Last summer, Hennepin County re-striped Lyndale Avenue, between Franklin Ave and 31st Street to improve the safety conditions for all users of the road. In this area, Lyndale used to be a four-lane road. It now operates as two-lane road with a turn lane at some intersections. This "4-3 lane" re-striping is a pilot program. The pedestrian crossings that were installed at 25th and 27th Streets in May 2022 will be a permanent fixture on Lyndale, according to the project manager, Josh Potter.
The county is now wrapping up its community feedback regarding the Lyndale Avenue pilot with a series of focus groups, both in-person and virtually. There are two more focus groups scheduled on March 3 virtually and on March 4 in-person at Karmel Mall for Somali speakers.
The county has also been collecting traffic data along Lyndale and parallel streets, such as Blaisdell, to see how the re-striping has impacted traffic flow. According to Potter, the City of Minneapolis adjusted Lyndale Ave. traffic light timing incrementally to help alleviate some of the traffic flow backups that happened early on in the pilot.
The focus group held on February 28 at Walker Library was sparsely attended but the attendees shared overwhelmingly positive experiences utilizing Lyndale Avenue in its current form.
Two attendees both mentioned enjoying their time outside of Fire and Nice Alehouse at 27th and Lyndale after the street was re-striped. Because focus groups are not typically open to reporters I am not naming the participants.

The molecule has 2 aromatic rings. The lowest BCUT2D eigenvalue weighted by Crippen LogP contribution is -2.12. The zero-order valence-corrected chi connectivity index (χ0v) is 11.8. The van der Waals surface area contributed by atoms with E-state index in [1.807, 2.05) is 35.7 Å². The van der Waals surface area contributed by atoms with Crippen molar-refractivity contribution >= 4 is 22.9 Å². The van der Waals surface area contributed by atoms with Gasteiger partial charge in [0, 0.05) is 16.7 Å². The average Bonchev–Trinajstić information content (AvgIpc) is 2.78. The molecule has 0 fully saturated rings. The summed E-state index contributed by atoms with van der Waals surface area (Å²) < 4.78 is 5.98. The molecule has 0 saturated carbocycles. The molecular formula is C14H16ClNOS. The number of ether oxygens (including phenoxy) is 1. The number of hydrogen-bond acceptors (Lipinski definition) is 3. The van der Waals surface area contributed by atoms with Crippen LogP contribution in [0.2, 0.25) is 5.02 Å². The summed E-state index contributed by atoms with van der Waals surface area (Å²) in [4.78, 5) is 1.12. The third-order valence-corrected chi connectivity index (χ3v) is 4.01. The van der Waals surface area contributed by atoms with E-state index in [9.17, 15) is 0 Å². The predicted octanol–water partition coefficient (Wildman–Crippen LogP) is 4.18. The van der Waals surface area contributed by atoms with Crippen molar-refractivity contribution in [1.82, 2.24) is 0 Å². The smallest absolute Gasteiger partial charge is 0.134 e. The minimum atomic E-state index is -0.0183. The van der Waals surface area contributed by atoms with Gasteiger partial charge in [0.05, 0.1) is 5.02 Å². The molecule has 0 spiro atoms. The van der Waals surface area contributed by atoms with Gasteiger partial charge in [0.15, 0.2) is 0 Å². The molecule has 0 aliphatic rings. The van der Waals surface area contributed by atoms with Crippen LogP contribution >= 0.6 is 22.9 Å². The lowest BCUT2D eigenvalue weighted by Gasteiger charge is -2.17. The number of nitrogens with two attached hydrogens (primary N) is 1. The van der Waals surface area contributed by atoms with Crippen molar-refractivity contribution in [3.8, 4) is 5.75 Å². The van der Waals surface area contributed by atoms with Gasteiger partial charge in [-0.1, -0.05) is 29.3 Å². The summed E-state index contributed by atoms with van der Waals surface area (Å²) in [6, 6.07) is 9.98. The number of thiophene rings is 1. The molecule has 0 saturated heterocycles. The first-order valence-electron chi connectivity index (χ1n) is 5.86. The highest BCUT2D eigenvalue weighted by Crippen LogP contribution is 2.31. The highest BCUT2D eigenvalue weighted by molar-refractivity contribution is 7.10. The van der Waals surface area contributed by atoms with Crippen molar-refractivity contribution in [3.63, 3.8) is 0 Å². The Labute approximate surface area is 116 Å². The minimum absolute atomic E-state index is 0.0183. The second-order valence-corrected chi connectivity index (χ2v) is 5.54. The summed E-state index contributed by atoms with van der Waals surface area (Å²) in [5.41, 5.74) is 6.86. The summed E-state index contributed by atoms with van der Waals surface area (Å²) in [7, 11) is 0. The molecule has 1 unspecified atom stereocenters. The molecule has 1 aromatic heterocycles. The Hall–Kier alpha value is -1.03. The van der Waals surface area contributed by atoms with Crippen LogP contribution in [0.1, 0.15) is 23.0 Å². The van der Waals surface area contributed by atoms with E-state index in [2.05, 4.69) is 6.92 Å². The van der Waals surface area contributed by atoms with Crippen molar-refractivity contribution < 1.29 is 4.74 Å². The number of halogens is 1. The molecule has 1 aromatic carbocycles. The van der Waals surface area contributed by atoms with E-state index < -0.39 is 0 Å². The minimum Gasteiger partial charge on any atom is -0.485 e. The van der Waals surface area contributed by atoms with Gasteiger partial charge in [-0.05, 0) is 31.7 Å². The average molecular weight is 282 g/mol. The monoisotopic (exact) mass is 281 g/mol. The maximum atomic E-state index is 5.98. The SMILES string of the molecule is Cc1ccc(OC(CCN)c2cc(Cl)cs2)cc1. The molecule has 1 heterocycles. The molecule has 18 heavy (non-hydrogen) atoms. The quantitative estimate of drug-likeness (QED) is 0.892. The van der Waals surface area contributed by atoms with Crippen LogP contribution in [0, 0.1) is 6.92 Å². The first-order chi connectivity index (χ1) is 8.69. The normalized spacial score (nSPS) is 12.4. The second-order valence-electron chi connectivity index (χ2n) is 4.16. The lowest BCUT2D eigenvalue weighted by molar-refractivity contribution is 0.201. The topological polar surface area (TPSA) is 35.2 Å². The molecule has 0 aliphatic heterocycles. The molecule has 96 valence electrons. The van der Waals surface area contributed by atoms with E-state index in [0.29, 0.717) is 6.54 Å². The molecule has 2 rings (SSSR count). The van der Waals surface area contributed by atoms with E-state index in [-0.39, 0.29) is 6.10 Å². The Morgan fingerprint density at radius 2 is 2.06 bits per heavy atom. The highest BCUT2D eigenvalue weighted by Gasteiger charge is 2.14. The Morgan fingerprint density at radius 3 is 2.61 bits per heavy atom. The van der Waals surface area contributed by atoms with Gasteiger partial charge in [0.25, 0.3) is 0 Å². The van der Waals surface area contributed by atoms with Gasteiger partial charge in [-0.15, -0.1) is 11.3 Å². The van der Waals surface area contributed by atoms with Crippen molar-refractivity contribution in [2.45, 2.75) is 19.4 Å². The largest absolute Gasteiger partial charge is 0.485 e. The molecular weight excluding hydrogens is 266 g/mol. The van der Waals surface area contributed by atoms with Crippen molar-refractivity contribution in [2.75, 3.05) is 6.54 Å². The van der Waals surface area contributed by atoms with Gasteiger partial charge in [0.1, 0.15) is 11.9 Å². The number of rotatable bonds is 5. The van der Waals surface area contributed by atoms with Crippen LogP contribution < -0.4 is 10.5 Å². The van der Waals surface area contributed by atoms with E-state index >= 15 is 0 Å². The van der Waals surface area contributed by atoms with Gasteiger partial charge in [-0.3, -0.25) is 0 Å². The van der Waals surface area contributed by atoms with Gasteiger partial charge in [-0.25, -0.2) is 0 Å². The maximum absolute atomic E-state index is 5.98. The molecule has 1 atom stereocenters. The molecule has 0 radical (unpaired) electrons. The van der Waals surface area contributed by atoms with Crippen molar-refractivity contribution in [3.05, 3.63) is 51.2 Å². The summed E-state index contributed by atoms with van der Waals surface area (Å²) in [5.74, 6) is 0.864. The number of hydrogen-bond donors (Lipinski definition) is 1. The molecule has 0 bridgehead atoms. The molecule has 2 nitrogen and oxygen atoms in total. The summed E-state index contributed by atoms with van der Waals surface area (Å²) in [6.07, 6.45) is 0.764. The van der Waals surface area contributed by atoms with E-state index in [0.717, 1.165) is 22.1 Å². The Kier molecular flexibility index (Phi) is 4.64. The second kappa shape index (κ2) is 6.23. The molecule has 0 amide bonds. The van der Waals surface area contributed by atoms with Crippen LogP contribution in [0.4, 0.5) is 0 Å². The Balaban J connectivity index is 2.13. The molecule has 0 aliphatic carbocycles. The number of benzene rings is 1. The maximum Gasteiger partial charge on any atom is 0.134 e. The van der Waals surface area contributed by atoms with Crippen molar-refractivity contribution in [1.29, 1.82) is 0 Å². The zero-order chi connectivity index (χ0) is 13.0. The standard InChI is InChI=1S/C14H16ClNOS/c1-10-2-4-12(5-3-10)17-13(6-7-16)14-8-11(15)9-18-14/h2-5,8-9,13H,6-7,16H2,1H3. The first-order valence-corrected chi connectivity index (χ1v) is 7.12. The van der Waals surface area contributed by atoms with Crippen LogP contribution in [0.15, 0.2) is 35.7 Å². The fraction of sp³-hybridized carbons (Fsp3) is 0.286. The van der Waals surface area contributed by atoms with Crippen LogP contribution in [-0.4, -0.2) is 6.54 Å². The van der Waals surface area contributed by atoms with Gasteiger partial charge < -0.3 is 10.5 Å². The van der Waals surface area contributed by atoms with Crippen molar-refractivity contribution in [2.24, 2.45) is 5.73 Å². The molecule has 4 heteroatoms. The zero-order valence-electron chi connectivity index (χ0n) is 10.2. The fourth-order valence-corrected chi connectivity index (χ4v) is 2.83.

“I almost cried,” a participant said, as they described crossing the street safely for the first time at the 27th Street intersection. Prior to the intersection change they had felt like crossing the street was a “life or death” situation. “Scary” was an adjective used by an attendee to describe Lyndale before the traffic calming was put into place.
Another participant described cheering for people as they crossed the street as drivers stopped for pedestrians at the 27th intersection.
This stretch of Lyndale Avenue is one of the most dangerous in the state. Because the community has been so outspoken about the dangers of this street, the county implemented a safety pilot, Potter explained to the group on Tuesday.
“Generally the county doesn’t do that,” Potter said during the focus group session.
Potter also told the group that the county is aware of the u-turns happening at the 25th and 27th Street intersections. The project team is looking into what an “effective length” is at the medians to stop the u-turns from happening. A left-turn signal at 26th Street is also being considered. Due to the single lane of traffic on Lyndale, finding gaps in traffic to turn left is now more difficult for vehicles.
Potter said the data that Hennepin County is collecting will be made available to the public. The timing and format of the data presentation is not yet known. Data collection ends in March.